By Luke Anderson
July 28, 2015
This collection of buildings on the Rule Ranch, formerly the Fowler Ranch, includes a two-story house, a main barn, a loafing barn, and a tenant/storage building. The ranch is located near Banner, Wyoming. Little is known about the early history of the ranch and the buildings, but the distinct stone construction makes this property architecturally and historically significant.
The house and barns were most likely constructed around 1908, although exact dates are still unknown. The tenant/storage barn has a stone inscription that indicates completion of that structure happened in 1918. A small addition to the house occurred in the 1960s. The buildings are in decent shape for their age, as much of the damage and deterioration is simply a result of materials having exceeded their expected lifespans. The stones are in very good condition. They were mined locally which makes the buildings particularly invested in both the physical and cultural nature of the area.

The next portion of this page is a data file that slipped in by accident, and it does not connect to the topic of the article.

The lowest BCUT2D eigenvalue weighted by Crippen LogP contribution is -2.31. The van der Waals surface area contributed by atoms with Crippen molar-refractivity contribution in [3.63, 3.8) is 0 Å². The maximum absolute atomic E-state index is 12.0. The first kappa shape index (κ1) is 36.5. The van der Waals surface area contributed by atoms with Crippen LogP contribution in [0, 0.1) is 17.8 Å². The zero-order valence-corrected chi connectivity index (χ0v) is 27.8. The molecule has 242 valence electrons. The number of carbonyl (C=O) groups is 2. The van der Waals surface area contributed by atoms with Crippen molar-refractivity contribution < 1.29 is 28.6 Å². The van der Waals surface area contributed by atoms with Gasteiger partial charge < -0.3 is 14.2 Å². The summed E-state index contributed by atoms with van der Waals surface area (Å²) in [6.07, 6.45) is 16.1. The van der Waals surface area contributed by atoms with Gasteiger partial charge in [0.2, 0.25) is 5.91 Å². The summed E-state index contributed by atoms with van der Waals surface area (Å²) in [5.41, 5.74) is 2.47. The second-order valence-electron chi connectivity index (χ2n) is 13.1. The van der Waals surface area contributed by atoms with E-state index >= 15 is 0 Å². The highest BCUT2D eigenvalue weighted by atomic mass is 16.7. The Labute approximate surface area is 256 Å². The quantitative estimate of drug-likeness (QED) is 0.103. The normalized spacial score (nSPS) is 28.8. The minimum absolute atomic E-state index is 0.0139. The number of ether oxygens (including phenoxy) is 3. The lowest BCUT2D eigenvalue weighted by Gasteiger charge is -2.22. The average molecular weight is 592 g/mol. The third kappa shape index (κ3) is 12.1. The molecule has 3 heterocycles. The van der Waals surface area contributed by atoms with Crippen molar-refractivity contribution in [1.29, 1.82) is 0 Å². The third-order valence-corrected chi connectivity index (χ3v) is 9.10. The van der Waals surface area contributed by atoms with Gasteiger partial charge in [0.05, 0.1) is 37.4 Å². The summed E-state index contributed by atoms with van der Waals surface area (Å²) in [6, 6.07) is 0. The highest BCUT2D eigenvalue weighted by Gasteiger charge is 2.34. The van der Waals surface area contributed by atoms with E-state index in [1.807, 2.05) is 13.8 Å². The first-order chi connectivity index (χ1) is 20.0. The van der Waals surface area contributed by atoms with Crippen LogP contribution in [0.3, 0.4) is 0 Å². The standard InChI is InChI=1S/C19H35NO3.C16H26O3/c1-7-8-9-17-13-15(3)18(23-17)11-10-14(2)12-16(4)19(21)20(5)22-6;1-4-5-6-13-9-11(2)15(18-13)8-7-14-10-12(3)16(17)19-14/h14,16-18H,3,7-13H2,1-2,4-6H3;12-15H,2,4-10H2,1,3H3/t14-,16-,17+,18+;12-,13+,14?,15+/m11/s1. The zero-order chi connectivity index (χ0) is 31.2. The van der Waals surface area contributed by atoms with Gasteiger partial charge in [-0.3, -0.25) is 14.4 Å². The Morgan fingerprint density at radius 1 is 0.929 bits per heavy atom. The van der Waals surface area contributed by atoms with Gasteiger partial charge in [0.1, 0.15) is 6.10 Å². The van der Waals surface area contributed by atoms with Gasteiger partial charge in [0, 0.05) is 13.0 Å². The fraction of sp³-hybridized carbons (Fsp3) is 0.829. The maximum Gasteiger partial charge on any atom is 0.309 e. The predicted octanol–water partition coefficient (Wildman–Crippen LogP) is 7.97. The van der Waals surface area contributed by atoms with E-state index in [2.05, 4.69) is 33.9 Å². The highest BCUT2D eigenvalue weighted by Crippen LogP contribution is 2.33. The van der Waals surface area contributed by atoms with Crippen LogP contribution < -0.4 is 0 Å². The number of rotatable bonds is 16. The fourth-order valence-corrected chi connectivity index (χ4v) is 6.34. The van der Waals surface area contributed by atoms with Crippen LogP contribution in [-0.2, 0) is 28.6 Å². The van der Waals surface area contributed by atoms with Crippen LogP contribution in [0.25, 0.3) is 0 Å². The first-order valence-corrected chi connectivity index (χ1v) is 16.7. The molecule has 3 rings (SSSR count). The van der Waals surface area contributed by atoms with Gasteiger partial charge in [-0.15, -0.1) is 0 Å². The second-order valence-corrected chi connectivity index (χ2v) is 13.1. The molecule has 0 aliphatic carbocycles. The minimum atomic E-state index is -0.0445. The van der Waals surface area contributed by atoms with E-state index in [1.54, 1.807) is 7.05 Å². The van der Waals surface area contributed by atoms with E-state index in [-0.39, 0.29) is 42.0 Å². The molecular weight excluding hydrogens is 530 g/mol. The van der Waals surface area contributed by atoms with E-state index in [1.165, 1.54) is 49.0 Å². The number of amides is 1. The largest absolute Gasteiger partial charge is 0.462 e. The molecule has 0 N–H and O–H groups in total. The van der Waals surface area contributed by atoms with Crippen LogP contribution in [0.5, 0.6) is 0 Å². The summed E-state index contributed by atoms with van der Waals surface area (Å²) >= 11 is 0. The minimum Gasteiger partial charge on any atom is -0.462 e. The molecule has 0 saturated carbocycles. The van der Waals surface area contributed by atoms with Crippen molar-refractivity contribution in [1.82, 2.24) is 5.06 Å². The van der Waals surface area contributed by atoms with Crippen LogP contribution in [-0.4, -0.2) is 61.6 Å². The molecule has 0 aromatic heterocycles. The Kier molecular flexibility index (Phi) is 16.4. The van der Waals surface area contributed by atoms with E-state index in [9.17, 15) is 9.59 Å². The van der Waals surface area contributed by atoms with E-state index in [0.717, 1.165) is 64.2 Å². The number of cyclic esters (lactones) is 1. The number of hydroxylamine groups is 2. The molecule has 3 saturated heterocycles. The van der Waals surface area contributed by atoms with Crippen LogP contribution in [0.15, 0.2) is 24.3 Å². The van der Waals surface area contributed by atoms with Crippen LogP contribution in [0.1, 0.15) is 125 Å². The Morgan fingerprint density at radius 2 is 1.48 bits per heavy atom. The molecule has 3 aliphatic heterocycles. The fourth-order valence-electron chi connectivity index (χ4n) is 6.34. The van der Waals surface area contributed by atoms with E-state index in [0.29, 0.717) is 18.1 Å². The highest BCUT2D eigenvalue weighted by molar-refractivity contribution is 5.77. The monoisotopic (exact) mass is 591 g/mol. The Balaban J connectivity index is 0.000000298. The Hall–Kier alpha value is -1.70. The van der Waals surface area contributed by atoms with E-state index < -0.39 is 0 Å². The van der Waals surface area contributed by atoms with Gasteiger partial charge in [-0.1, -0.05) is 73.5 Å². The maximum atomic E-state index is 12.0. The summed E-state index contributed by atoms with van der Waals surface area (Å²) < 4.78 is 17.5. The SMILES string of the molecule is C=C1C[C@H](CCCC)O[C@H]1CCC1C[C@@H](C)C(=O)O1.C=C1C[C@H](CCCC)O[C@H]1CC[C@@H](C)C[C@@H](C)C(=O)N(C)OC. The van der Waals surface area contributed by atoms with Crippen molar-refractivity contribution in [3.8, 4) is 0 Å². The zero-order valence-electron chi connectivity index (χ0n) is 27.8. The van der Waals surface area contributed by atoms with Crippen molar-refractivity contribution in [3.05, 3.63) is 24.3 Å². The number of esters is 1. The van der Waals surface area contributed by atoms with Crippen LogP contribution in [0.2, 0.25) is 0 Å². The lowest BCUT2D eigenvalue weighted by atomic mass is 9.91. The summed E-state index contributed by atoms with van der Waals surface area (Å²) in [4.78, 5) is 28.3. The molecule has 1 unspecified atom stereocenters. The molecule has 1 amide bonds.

The house exhibits noticeably different stone construction than the barns and tenant/storage building. The stones in the house walls are cut and regularly coursed, whereas the stones in the barns are rougher and fit more of a rubble-type construction. The difference might be due to the different anticipated functions of the buildings or simply because the structures were built at different times.
The buildings at the Rule Ranch are good examples of the type of stone construction that was popular in that area in the early 20th century. For example, there are similar buildings of the same construction at the Ucross Ranch, just a few miles away from the Rule Ranch. Despite the lack of historical information about the ranch itself, the buildings are noteworthy because of their embedment in the patterns of Wyoming homestead history, and the fact that they are still standing is a testament to the fine craftsmanship of their original builders.
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